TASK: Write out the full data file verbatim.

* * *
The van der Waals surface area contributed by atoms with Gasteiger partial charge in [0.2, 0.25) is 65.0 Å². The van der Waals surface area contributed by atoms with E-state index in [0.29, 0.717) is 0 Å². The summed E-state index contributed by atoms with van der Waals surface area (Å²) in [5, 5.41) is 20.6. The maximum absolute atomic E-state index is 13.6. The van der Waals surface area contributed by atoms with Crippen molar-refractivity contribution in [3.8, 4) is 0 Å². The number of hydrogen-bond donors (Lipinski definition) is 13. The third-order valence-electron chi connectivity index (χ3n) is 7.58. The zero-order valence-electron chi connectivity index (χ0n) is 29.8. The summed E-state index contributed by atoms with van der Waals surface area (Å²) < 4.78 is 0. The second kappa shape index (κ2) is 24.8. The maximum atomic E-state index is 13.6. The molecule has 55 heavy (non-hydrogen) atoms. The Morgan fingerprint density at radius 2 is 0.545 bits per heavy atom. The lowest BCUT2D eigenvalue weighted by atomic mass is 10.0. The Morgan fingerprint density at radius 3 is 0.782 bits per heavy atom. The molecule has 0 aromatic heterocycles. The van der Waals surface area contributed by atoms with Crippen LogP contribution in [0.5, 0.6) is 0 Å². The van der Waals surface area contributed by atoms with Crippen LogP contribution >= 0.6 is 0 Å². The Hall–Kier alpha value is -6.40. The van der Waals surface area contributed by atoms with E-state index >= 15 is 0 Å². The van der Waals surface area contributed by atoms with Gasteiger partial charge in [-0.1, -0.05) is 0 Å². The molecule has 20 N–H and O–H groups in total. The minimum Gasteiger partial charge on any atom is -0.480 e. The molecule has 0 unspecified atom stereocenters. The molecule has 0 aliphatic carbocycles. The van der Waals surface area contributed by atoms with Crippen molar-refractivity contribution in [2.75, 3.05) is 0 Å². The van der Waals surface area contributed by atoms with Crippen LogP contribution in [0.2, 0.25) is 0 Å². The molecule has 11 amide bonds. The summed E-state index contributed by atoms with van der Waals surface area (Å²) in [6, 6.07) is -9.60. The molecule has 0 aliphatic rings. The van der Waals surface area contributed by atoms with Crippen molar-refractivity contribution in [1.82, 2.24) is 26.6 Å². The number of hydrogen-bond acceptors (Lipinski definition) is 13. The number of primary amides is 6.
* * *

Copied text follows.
The van der Waals surface area contributed by atoms with Gasteiger partial charge in [0.2, 0.25) is 65.0 Å². The van der Waals surface area contributed by atoms with E-state index in [0.29, 0.717) is 0 Å². The summed E-state index contributed by atoms with van der Waals surface area (Å²) in [5, 5.41) is 20.6. The maximum absolute atomic E-state index is 13.6. The van der Waals surface area contributed by atoms with Crippen molar-refractivity contribution in [3.8, 4) is 0 Å². The number of hydrogen-bond donors (Lipinski definition) is 13. The third-order valence-electron chi connectivity index (χ3n) is 7.58. The zero-order valence-electron chi connectivity index (χ0n) is 29.8. The summed E-state index contributed by atoms with van der Waals surface area (Å²) < 4.78 is 0. The second kappa shape index (κ2) is 24.8. The maximum atomic E-state index is 13.6. The molecule has 55 heavy (non-hydrogen) atoms. The Morgan fingerprint density at radius 2 is 0.545 bits per heavy atom. The lowest BCUT2D eigenvalue weighted by atomic mass is 10.0. The Morgan fingerprint density at radius 3 is 0.782 bits per heavy atom. The molecule has 0 aromatic heterocycles. The van der Waals surface area contributed by atoms with Crippen LogP contribution in [0.5, 0.6) is 0 Å². The van der Waals surface area contributed by atoms with Crippen LogP contribution >= 0.6 is 0 Å². The Hall–Kier alpha value is -6.40. The van der Waals surface area contributed by atoms with E-state index >= 15 is 0 Å². The van der Waals surface area contributed by atoms with Gasteiger partial charge in [-0.1, -0.05) is 0 Å². The molecule has 20 N–H and O–H groups in total. The minimum Gasteiger partial charge on any atom is -0.480 e. The molecule has 0 unspecified atom stereocenters. The molecule has 0 aliphatic carbocycles. The van der Waals surface area contributed by atoms with Crippen molar-refractivity contribution in [2.75, 3.05) is 0 Å². The van der Waals surface area contributed by atoms with Crippen LogP contribution in [0.2, 0.25) is 0 Å². The molecule has 11 amide bonds. The summed E-state index contributed by atoms with van der Waals surface area (Å²) in [6, 6.07) is -9.60. The molecule has 0 aliphatic rings. The van der Waals surface area contributed by atoms with Crippen molar-refractivity contribution in [1.82, 2.24) is 26.6 Å². The number of hydrogen-bond acceptors (Lipinski definition) is 13. The number of primary amides is 6.